More catching up...
Greetings from Cold Spring Harbor, New York--
I have started to post a series of “catch-up” blog entries. Please forgive me for being away from the community for so long. I’ve been checking in regularly but haven’t been able to post on my blog again until a couple days ago. I have been traveling constantly ever since the CAN/Autism Speaks merger became final in February. I have been going to meetings, work shops, grant reviews, etc., in an attempt to insert myself into heart of the new hybrid organization to ensure that the passion and urgency of parents is just as much of a driving force as it was at CAN.
During the past few months I’ve been in Cleveland, Philadelphia , Houston, Chicago, Seattle, and San Francisco – some places for a week at a time. Right now I am in Cold Spring Harbor, New York. Cold Spring Harbor lab is a place where specialized research workshops are given and attended by invitation only. This year there is an autism workshop and I am a speaker but I am also attending the workshop to get up to speed on the latest research. There are 23 students attending the workshop and all have made the decision to make autism their life’s work. The workshop goes from 8:30AM to 9:30PM daily for 8 days. Tonight we heard a lecture by Isaac Pessah from the MIND institute, telling us about the toxins that are allowed in our environment (pesticides, etc) that can have an effect on neurodevelopment.
While I have been traveling, I have been working on the “how-to get started pointing” document and I have recently finished writing it. I have submitted the manuscript to a number of parents, therapists and teachers to get feedback.
Our web master Stephan has been busy creating a feature that will allow us to upload video directly on to the community site. Please start taping your baseline videos as soon as possible. I will be posting an announcement calling for baseline videos but feel free to start taping any time. I am really looking forward to posting the “how-to” in the next few weeks, as soon as I’ve gotten the feedback I have requested and incorporated it. Also by then the video feature should be up and running.
I am going to be continuing to catch up on my blog and will add more in the coming days.
Giving a talk at UCLA:
In April I gave a talk to the class taught by Olga Solomon, a linguistic anthropologist. I met Olga a few years back and was astonished to learn that she and her mentor MacArthur Award recipient, Elinore Oches has collecting hundreds of hours of video data of children with autism and their families. The project consisted of several studies, the two which I first became aware of were one that was the collection of video-tape data of children with ASD who were mainstreamed in school, looking at their attempts to communicate and socialize in the school setting. And second a similar project looking at the family dinner at home and the children’s attempts to communicate and socialize within the home setting. These studies showed that children with ASD made many MORE attempts at communication and socializing than their typically developing peers and siblings but that most of these attempts went undetected by those around them. I was shocked to discover it going on right in my own back yard at UCLA. Why hadn’t I heard of this work before? It was because Solomon and Oche’s research articles appeared in anthropology journals and I was searching in medical and scientific journals that appear in the National Library of Medicine online archives, also called PubMed. Pubmed is a very useful resource for keeping up with the latest autism research. PubMed:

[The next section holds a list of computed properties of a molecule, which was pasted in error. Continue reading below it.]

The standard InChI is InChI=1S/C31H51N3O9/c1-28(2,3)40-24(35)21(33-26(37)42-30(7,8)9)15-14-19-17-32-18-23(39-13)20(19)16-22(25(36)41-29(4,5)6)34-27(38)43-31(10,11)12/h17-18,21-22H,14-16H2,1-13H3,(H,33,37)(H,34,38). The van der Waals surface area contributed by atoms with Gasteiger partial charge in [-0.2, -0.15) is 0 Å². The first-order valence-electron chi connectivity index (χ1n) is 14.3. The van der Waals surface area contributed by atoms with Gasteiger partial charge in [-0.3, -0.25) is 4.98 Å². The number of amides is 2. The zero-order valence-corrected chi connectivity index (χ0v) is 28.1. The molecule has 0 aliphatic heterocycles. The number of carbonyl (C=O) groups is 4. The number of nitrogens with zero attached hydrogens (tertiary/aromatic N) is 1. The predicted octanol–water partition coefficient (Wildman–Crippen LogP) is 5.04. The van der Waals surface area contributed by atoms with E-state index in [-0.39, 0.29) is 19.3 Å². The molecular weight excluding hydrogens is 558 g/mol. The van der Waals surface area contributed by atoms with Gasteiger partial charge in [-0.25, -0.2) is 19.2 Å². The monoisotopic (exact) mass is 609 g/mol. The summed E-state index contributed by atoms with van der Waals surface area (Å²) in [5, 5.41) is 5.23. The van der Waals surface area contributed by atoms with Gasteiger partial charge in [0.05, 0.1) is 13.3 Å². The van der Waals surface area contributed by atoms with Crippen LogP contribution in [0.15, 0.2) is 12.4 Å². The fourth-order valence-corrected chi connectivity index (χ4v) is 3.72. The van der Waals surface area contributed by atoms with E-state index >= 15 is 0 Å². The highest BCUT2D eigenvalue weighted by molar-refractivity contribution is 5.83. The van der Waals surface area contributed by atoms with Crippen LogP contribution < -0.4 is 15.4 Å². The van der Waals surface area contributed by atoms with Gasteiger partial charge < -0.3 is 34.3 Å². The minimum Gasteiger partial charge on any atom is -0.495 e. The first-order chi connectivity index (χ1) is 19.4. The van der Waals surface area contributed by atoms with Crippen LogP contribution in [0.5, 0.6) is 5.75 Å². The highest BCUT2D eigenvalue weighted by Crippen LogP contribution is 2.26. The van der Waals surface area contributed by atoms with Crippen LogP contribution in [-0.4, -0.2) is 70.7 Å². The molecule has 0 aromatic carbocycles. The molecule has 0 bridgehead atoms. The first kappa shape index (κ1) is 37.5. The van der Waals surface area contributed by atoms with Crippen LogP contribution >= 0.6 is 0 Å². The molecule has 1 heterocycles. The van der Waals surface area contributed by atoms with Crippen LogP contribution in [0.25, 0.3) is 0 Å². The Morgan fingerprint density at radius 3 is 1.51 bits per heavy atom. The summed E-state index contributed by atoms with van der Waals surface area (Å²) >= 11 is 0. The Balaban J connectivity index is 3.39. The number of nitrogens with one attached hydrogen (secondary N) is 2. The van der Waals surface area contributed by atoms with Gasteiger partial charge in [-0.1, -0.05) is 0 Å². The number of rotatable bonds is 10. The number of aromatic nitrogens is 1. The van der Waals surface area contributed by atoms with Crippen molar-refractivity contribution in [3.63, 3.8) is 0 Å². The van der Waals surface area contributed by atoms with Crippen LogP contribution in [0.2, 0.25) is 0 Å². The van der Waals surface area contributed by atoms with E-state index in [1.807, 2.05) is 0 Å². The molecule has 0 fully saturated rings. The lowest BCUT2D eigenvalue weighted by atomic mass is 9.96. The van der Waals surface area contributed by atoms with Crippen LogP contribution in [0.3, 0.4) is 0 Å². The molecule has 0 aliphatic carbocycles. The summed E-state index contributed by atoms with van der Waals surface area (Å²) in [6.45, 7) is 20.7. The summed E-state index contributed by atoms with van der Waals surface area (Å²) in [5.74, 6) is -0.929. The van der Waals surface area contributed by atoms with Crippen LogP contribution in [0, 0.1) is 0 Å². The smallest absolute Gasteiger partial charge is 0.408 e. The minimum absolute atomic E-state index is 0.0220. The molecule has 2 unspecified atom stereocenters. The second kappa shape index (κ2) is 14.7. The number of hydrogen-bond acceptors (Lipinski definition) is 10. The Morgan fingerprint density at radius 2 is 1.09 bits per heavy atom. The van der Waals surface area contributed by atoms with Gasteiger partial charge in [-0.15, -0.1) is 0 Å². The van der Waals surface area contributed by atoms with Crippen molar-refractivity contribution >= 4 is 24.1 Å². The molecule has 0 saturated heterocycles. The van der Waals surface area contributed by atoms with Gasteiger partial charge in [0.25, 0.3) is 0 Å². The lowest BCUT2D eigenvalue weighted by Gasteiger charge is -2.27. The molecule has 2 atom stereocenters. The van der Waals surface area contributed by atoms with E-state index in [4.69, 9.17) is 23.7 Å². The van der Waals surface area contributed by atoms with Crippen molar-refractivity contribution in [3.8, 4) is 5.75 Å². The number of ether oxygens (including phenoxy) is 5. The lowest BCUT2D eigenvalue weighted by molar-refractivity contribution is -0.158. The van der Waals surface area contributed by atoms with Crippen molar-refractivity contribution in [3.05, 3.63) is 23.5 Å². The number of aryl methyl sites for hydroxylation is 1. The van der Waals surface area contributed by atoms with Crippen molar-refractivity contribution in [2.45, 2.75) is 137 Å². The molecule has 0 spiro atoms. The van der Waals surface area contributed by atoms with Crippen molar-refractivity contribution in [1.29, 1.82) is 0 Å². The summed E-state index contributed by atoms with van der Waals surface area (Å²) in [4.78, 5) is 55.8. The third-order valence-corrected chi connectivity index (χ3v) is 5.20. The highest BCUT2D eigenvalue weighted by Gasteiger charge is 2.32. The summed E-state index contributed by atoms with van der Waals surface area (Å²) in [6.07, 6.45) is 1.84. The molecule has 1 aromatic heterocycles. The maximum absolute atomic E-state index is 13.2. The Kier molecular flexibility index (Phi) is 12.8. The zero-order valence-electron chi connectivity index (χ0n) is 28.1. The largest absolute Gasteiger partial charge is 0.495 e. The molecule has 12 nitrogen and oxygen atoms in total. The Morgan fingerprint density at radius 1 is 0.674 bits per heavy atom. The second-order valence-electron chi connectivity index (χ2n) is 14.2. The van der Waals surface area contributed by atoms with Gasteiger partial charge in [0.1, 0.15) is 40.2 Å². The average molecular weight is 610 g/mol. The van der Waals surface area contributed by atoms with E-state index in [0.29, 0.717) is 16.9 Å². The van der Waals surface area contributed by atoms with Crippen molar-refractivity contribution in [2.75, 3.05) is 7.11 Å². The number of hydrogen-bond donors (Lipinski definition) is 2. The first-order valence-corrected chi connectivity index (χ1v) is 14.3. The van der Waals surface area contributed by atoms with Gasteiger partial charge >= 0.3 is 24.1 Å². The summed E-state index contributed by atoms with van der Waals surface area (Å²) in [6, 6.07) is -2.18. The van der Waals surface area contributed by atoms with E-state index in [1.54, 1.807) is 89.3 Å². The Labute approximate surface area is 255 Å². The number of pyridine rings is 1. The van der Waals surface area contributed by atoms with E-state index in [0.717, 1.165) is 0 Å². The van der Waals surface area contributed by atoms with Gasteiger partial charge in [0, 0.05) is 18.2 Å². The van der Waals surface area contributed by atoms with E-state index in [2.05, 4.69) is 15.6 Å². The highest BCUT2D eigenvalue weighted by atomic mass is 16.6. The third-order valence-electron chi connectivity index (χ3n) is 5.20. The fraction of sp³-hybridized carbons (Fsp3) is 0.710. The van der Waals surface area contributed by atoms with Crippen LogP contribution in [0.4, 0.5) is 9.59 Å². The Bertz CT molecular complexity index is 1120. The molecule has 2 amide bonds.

The fact that such a valuable body of research as Olga and Elinore’s is not at least cross-referenced with medical and scientific journals that publish autism research speaks to the fractionated nature of the many fields which are relevant to autism research. Even the language used to speak about autism within different disciplines such as neurology, psychology, psychiatry, behavioral neurosciences, etc. is not consistent or even in agreement. For example ‘joint attention’ has different meaning in the context of different disciplines. There is even less consistency of language when you get into the clinical realms, ie speech and language therapy, occupational therapy, sensory integration therapy, applied behavioral analysis, etc. I think it would help the whole field of autism research there was an agreed upon common language used by all the different disciplines and interventions.
And what does anthropology have to do with autism, you might ask? Anthropology is from the Greek: anthropos, "human being"; and logos, "knowledge". It is the study of humanity. Autism is one form of humanity that in my opinion needs much more study!
I see autism as this: some time between the ages of 6 and say 24 months of age (on average) the child’s brain goes off track of being able to synchronize with other people, and the child in effect becomes socially isolated. What is culture but the product of socialization? Therefore I think anthropology, the study of culture, or social adaptation within groups is a perfect glass through which to try to understand autism. You can read some of Olga and Elinore’s autism related papers in ‘Interviews & Video Clips’ on the Strange Son web site.
After my talk at UCLA I received very touching and impassioned e-mails from some of the students who indicated they wish to make autism their life’s work. More catching up in the next few daysĂ˘â‚¬Â¦
Best wishes to all, -Portia